I’m sure my experience sounds quite similar to many other stories submitted here – the typical Christian upbringing, the slow questioning of scriptural logic (or lack thereof) with the eventual rejection of religion altogether.
After reading the God Delusion, I was finally able to put all my doubts and suspicions into an organized stream of thought. I’m able to have more discussions and intelligent conversations about life, the concepts of gods, religion, etc. These discussions, however, have mainly been with other atheists or non-believers; the one thing still missing has been my ability to talk with religious believers.
I believe this has a lot to do with my personal character (unassuming, non-confrontational) as well as my generally positive upbringing in a Christian household. My mother and many of our close family-friends are Presbyterian Christians, and about the happiest, nicest, most positive, well-meaning people you could ever meet. Any comparison between them and the stereotypical fundamentalist Christian (think Westboro Baptist Church) is simply nonexistent – their way of life works for them, and makes them (and those around them) happy. I haven’t even admitted to my own mother that I’m an atheist, because 1) I’m terribly scared that it would drive a wedge into our relationship and 2) at this time, I don’t want to be the cause of an unsettling doubt in her mind (which I’m almost positive cannot be changed at this point). I don’t feel qualified to lay all this logic on her without completely understanding the repercussions.
This all sounds a bit rambling now, but basically, I was inspired to write in after reading another story here. It commented on how many individuals are “shackled to the burden of religious adherence”, and it is probably remarkable how many would “come out” as atheists, were Christian society (or in my case, family) not so set in its ways and quick to alienate any kind of opposition. For some, then, it is much easier to secretly learn and question and theorize, all the while passively accepting to live in a religious society. This is the route I have chosen for now – with time (and maybe a few more of your books) perhaps one day I can sit down with my mum and finally have this all-important conversation. For now, I am more than happy to let her live her life in the way she has chosen so long as SHE is genuinely happy and comforted by an illogical belief, and her illogical belief does no harm to anyone else.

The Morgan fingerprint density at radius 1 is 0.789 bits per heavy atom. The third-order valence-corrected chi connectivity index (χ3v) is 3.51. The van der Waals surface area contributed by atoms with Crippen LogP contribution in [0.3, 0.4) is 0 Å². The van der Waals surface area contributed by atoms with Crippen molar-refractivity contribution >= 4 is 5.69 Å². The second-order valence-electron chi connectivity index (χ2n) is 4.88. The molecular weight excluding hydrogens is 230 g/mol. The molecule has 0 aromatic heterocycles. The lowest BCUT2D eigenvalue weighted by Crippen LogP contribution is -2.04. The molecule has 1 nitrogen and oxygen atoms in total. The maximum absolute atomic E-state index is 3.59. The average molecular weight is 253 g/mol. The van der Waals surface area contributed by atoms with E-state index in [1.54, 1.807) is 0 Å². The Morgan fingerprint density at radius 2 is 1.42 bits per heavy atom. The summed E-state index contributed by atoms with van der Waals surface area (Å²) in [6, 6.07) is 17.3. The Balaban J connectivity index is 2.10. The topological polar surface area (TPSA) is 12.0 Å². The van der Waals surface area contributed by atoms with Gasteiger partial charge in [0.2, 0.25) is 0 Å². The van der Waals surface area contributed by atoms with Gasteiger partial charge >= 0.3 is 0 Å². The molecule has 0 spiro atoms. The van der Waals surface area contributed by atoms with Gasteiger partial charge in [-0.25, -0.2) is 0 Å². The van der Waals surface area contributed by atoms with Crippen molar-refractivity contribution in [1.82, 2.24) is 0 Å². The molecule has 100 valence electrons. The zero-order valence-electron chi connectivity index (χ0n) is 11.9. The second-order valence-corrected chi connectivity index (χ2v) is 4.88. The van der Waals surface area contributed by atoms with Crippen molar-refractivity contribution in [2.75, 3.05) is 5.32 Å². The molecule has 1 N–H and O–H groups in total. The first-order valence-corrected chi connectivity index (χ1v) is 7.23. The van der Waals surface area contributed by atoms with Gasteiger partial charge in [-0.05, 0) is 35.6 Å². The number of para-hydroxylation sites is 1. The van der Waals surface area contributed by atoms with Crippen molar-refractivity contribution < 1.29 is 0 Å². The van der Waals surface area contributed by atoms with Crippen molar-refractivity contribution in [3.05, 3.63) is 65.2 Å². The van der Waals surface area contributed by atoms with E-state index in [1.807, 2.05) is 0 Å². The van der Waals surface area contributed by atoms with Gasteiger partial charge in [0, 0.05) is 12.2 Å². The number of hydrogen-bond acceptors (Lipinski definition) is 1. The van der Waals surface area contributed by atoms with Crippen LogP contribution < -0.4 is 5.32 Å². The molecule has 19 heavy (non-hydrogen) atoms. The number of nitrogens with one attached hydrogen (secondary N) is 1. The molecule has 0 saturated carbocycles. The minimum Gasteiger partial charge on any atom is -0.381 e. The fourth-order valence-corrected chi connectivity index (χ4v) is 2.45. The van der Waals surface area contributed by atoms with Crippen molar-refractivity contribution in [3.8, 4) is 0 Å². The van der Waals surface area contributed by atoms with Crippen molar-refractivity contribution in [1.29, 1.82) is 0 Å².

I guess, to summarize, thank you for your clarity and direction in helping people untangle the mess that religion has created in their minds. Please continue your hard work so that people hiding in religious societies and families (such as myself) can find the inspiration to come forward.